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Friday, 28 April 2017

Casual Wheelchair Fashion: A How To


A while ago I kind of bumped into a convo @Ixzianna & @mindmagicnatter were having on twitter. They were talking about how hard it is to look as fabulous as you want to in a wheelchair.
I have always thought that sitting down is the main problem, sitting is crazy unflattering because clothes are designed to be stood in. Most of the time wheelchair users don't sit ramrod straight in their chairs (for all kinds of reasons, I sit like that because it's less exhausting) which exacerbates all the problems of sitting. You can be the most stunning person in the world but still look disproportionate when sat awkwardly. So what clothes can you wear to combat the problem?

When I went into this post I thought I was going to write a 'do this, don't do that' like the hundreds of articles we've all seen on 'how to dress for your shape'. My understanding of clothes & how to dress my body comes from a thousand Gok Wan re-runs talking about bodies as apples and pears and hourglasses like something out of Alice in Wonderland. This stuff worked for me as a teenager (in the days before my chair), it built me back up from a shy, uncomfortable teenager who'd been told too often that she was fat & that her clothes were ugly into someone who was able to wear clothes as armour.
The problem is this stuff doesn't work for wheelchair users. It's not just a matter of "apples, pears, hourglasses and, oh yes, those on wheels". There's guidelines I guess, "don't wear a huge flowy satin ball gown" being one of them (satin is shiny & makes it hard not to slip off the chair & all that fabric is bound to get caught in your wheels) but I'm pretty sure there is no-one who wears huge flowy satin ball gowns for casual anyway...


I think my main problem is that these are my 'casual clothes', this is what I wear when I'm not all dressed up (& I usually only get properly dressed two or three times a month). I used to wear casual clothes, one of the things I aimed to achieve in the early days of my M.E. was getting dressed every day, but it has been a lot of years & even more flares since then. I don't even change my pjs every day anymore. I've gone back through my old posts & tagged all my casual outfits so you can find them easily but as you can see, it's been a while.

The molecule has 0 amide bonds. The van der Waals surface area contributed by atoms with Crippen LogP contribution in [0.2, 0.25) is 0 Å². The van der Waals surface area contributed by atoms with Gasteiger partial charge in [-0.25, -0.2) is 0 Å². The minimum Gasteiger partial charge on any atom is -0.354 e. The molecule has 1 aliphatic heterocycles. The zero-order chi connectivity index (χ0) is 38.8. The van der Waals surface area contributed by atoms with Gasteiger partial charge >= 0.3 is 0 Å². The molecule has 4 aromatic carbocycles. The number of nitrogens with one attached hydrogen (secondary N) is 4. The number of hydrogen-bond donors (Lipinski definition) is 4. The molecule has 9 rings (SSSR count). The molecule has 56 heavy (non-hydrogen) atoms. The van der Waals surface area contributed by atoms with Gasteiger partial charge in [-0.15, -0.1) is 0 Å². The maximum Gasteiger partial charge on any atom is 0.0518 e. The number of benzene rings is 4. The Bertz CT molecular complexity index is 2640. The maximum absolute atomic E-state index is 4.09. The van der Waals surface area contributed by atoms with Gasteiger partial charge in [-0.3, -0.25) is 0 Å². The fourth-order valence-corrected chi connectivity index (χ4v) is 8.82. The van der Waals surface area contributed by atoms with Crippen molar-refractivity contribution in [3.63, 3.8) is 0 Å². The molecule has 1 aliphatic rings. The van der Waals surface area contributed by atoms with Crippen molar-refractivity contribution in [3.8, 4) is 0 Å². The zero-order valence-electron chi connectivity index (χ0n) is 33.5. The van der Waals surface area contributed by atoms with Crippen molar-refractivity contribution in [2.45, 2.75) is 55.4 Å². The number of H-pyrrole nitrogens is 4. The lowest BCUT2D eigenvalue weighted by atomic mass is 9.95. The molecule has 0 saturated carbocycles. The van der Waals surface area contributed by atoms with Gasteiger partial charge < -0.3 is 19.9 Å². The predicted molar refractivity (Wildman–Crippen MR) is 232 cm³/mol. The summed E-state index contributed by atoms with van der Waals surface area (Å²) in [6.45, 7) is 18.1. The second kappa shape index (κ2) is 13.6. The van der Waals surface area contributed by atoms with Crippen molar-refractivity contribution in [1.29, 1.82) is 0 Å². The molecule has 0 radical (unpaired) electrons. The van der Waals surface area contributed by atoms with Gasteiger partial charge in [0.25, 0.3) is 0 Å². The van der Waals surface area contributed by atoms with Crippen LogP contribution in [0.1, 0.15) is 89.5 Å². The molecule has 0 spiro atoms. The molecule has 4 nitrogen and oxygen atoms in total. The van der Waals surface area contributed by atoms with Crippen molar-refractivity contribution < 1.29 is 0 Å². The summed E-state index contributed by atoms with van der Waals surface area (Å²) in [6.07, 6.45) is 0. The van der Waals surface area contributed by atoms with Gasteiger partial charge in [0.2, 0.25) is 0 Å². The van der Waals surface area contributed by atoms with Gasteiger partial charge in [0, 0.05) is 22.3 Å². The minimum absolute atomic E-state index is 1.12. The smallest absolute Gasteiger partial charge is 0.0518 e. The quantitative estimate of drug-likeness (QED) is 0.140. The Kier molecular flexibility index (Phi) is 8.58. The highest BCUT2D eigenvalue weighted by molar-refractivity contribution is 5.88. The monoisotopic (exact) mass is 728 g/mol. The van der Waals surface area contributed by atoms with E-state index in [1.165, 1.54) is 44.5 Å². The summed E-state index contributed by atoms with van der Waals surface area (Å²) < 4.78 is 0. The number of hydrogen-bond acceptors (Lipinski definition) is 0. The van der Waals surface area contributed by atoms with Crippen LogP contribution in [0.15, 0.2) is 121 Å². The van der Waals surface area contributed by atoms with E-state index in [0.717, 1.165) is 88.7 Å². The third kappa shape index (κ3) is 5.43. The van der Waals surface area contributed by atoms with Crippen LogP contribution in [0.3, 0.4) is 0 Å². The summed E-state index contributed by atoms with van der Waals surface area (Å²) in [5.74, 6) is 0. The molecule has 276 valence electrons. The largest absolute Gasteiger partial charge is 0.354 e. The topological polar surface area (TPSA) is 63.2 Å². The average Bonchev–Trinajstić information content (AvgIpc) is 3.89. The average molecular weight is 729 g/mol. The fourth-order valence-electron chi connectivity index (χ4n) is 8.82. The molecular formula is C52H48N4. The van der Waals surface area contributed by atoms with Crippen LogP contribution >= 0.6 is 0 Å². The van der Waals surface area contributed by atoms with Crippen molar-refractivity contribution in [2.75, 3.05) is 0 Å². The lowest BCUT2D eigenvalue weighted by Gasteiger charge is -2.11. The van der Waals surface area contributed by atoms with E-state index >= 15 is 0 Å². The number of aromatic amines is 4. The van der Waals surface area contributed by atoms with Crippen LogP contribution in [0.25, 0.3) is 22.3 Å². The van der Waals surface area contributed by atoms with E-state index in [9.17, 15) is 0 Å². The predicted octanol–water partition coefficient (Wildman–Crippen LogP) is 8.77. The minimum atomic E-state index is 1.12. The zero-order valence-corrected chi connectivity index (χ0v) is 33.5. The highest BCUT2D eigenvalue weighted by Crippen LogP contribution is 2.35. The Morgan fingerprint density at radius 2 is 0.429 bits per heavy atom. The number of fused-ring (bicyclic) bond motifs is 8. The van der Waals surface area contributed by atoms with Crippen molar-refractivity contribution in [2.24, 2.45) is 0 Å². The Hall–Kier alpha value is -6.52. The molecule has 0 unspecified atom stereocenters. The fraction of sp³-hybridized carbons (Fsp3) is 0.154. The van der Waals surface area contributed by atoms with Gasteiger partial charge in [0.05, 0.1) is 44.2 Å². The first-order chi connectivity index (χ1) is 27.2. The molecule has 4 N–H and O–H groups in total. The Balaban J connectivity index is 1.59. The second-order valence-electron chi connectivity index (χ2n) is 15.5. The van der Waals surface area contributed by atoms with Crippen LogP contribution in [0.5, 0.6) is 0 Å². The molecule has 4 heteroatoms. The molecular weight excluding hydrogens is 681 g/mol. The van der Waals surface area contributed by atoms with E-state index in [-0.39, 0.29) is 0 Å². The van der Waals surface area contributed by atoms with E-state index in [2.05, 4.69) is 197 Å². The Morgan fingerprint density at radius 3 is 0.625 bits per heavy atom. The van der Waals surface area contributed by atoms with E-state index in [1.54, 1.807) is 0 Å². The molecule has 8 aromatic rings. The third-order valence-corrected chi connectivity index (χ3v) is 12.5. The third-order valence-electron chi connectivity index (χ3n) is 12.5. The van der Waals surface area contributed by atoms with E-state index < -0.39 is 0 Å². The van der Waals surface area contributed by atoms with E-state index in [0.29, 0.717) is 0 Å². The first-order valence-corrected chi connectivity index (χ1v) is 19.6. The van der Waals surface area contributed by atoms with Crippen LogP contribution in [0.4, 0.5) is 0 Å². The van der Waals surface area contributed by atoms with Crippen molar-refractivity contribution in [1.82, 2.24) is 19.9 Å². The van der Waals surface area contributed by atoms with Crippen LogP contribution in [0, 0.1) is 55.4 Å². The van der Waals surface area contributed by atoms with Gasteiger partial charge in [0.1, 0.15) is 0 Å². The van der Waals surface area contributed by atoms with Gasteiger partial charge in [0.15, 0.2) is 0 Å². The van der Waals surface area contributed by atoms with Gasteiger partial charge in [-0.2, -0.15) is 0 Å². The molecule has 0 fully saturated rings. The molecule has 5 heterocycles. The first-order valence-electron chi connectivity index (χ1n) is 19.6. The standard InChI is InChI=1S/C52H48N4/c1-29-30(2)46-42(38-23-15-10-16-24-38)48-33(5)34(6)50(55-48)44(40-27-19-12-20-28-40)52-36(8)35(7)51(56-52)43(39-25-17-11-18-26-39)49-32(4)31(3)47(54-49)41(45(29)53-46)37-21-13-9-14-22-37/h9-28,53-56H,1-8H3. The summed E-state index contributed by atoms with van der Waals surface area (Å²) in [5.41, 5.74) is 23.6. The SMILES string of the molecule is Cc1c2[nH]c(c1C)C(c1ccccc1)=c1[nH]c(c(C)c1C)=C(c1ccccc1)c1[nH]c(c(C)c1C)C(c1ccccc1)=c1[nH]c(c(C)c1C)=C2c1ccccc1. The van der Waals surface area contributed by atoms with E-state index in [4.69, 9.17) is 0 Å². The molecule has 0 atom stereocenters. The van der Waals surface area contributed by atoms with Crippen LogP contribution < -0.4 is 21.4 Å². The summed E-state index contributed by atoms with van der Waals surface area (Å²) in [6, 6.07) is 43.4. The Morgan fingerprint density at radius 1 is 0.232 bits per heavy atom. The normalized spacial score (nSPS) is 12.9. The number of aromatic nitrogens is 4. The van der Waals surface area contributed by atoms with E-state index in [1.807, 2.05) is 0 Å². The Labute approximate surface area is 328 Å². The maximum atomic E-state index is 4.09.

The best advice I can give you can be simplified into 4 tips:

Buy from places you can return things to easily
I get most of my clothes online (for so many reasons) & I have totally learnt this the hard way, mostly ordering clothes from America that would have cost more to send back than I would have got in the refund. I call it a learning moment (although it doesn't seem to teach me not to do it again) but it can be quite dispiriting...as well as making your bank balance angry with you lol. Even trying things on in the shop isn't an exact science so I always like to be able to return things.

Get your clothes altered (if necessary) 
Everyone has their own personal bugbears with how clothes made for 'regular' people don't fit right (mine is skirt lengths) & most of these can be fixed. Where I live there are loads of shops that just do alterations on clothes & I think there are even places online. If you explain what you want doing they are usually more than happy to help.

Accessorise, accessorise, accessorise!